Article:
The Checkered Prehistory of Rice Movement Southwards as a Domesticated Cereal—from the Yangzi to the Equator

  title={The Checkered Prehistory of Rice Movement Southwards as a Domesticated Cereal—from the Yangzi to the Equator},
  author={Peter Bellwood},
This paper discusses the origins of Oryza sativa japonica rice cultivation in the Yangzi region of China and asks how and with which migrating human populations it spread south to reach Taiwan by 3,000 BC and Southeast Asia by 2,000 BC. The perspective adopted is that the spread of rice was driven mainly by demographic expansion, associated with a spread of languages and archaeological material culture. Environmental barriers also played major roles in establishing a “pause, adapt, spread… 

Prehistoric evolution of the dualistic structure mixed rice and millet farming in China

Compared with the monistic structure of crop agriculture in Southwest Asia and Mesoamerica, agriculture in ancient China reflects the characteristics of a dualistic structure with millet in the north

The spread of domesticated rice in eastern and southeastern Asia was mainly demic

Early Austronesians Cultivated Rice and Millet Together: Tracing Taiwan’s First Neolithic Crops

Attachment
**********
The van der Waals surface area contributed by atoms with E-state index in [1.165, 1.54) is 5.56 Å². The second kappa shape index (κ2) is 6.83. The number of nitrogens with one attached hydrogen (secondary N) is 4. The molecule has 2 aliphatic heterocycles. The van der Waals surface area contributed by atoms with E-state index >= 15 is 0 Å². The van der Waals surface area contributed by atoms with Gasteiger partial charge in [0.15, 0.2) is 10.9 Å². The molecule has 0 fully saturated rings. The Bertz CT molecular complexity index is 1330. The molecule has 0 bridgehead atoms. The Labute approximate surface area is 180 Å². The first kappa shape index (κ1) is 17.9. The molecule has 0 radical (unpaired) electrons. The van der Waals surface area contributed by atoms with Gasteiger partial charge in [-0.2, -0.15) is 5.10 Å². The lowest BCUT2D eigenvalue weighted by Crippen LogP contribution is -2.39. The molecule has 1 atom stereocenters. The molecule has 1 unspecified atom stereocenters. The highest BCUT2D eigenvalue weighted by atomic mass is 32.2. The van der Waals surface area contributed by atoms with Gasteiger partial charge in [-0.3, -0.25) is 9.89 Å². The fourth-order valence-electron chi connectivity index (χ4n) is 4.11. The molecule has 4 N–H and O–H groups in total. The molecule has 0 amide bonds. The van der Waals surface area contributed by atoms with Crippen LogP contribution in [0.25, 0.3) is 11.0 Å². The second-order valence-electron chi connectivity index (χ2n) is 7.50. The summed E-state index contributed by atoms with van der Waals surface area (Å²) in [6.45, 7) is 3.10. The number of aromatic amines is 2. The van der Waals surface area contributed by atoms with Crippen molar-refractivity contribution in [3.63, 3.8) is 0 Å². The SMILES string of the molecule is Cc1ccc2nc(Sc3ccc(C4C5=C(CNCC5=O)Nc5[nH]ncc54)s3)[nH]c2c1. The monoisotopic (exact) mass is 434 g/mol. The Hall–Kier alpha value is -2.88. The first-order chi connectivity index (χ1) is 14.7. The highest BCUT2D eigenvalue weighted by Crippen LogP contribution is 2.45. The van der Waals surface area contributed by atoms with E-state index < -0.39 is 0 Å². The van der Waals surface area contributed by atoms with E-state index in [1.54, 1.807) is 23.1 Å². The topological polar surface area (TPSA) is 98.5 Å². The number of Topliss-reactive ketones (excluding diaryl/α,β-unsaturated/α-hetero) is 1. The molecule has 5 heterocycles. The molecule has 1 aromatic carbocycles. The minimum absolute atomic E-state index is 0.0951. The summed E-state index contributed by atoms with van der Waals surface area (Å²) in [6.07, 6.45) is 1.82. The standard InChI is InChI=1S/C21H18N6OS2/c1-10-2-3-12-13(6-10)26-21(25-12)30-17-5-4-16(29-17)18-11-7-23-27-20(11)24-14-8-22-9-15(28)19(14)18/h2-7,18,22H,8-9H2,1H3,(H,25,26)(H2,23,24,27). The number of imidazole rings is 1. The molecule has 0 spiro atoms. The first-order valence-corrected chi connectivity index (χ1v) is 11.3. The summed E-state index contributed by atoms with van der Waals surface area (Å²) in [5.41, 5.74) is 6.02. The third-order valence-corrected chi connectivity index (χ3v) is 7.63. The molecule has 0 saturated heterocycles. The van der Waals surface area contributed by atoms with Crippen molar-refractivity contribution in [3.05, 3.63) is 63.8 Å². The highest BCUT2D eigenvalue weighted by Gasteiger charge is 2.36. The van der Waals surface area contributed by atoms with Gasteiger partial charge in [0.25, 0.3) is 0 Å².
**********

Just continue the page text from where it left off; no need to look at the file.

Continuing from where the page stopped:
This study presents the first directly dated physical evidence of crop remains from the Early Neolithic archaeological layers in Taiwan. Systematic sampling and analysis of macro-plant remains

A tale of two rice varieties: Modelling the prehistoric dispersals of japonica and proto-indica rices

We model the prehistoric dispersals of two rice varieties, japonica and proto-indica, across Asia using empirical evidence drawn from an archaeobotanical dataset of 400 sites from mainland East,

A review on the spread of prehistoric agriculture from southern China to mainland Southeast Asia

The origins and spread of agriculture was one of the milestones in human history. When and how prehistoric agriculture spread to mainland Southeast Asia is highly concerned, which contributed to the

Genome Analysis Traces Regional Dispersal of Rice in Taiwan and Southeast Asia

It is found that the temperate japonica component of these indigenous Taiwan populations diverged from northeast Asia subpopulations at about 2,600 BP, whereas gene flow from the northern Philippines had begun before ∼1,300  BP, which coincides with a period of intensified trade established across the South China Sea.

New evidence for Neolithic rice cultivation and Holocene environmental change in the Fuzhou Basin, southeast China

A stratified profile of the Zhuangbianshan (ZBS) archaeological site (Fuzhou Basin, Fujian) was studied to investigate Neolithic era anthropogenic influence and associated environmental changes.

The Evolution of Rice Farming in the Lower Mekong Basin

In the 1970s, small-scale, labour-intensive, low-yield, semi-subsistence rice farming predominated in the Lower Mekong Basin. Rural poverty and the threat of famine were rife. In the 40 years since,

Diversification and Cultural Construction of a Crop: The Case of Glutinous Rice and Waxy Cereals in the Food Cultures of Eastern Asia